About six to eight weeks after the surgery, Laney slowly started feeling its long-term effects. “You first notice you can walk more,” he said.
Indeed, Laney admits that it can sometimes be a challenge with his new eating limitations. The feeling of being full gets much more intense than it did before the surgery. “Sometimes, you just want that extra bite, but you can’t,” he said. Having a supportive team at the Surgical Weight Management Office helped provide him the tools he needed to deal with such challenges. “They’re so positive about everything,” he said. “The nurses were great, everybody was phenomenal.” He is now experienced in post-surgical eating, which fortunately has not been as restrictive as he originally feared. “You can still eat what you want, just not every day,” he explains.
A year and a half later, the positive effects of the surgery have become much more pronounced. Most obviously, he has lost a significant amount of weight - a total of 140 lbs since the surgery. “I’m back to the size I was at 18 years old,” he said happily. As an added bonus, he is also no longer diabetic, and has been able to go off of his blood pressure medication.
Now, Laney is finding that he doesn’t even mind doing laborious tasks like mowing the lawn, a feat that many in top health still have trouble with. “I’ve got more energy,” he said. He is also very happy to have the energy and agility again to chase his grandkids and play with them on their trampoline. “Ever since I had the surgery, I just want to go go go!” He’s spent so much time out and moving around lately that his girlfriend had to tell him, mostly jokingly, “Would you sit down?!”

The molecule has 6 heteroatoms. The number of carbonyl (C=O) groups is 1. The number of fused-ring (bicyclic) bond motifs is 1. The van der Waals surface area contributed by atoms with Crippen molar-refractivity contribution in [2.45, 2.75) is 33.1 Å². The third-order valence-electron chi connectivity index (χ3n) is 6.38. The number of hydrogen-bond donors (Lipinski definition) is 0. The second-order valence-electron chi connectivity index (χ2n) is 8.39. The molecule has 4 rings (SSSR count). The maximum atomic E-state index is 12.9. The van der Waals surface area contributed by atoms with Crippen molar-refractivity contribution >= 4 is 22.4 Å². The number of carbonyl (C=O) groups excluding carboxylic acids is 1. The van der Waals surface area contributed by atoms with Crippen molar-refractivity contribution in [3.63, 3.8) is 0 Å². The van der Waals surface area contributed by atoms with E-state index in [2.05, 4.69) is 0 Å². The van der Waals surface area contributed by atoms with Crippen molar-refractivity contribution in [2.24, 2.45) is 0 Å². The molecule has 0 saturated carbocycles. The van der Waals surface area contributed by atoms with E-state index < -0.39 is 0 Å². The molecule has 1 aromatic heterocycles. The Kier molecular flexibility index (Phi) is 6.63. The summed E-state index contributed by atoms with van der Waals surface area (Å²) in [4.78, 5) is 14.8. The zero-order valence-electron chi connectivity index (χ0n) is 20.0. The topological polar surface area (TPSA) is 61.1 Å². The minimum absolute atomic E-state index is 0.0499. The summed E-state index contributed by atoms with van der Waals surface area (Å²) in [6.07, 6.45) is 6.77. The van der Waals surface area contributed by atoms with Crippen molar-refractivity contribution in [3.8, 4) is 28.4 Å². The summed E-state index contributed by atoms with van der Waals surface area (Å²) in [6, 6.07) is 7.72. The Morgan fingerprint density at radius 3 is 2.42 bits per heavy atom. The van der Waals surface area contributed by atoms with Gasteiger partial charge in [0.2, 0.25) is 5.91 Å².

Reflecting on the ease of his operation and the extent of his success afterward, Laney hopes others will be encouraged to seek similar treatment if they need it. Already, a coworker has followed his lead and had bariatric surgery as well. “I’d just tell them not to be scared,” Laney advises. “I’d recommend it to anyone… It just changed my life.”
MidMichigan Health offers bariatric surgery in both Alma and Midland. Those who would like to watch an information video or take a free weight loss assessment may visit www.midmichigan.org/weightloss.
MidMichigan Health is a non-profit health system, headquartered in Midland, Michigan, affiliated with Michigan Medicine, the health care division of the University of Michigan. MidMichigan Health covers a 23-county region with medical centers in Midland, Alpena, Alma, Clare, Gladwin, Mt. Pleasant and West Branch. In addition to its Medical Centers, MidMichigan Health also offers both home health care and physician services, and has a strong commitment to medical education. MidMichigan Physicians Group provides urgent care and medical offices in more than 30 specialties and subspecialties including cardiology, hematology/oncology, orthopedics, vascular surgery, family medicine and more. The MidMichigan Health Foundation supports patients and families served by MidMichigan Health by raising funds for equipment, services and programs. Currently, MidMichigan has more than 7,400 employees, volunteers and physicians and provided more than $144 million in community benefits in fiscal year 2018.
Caption: Steve Laney is enjoying better health and more energy since his bariatric surgery.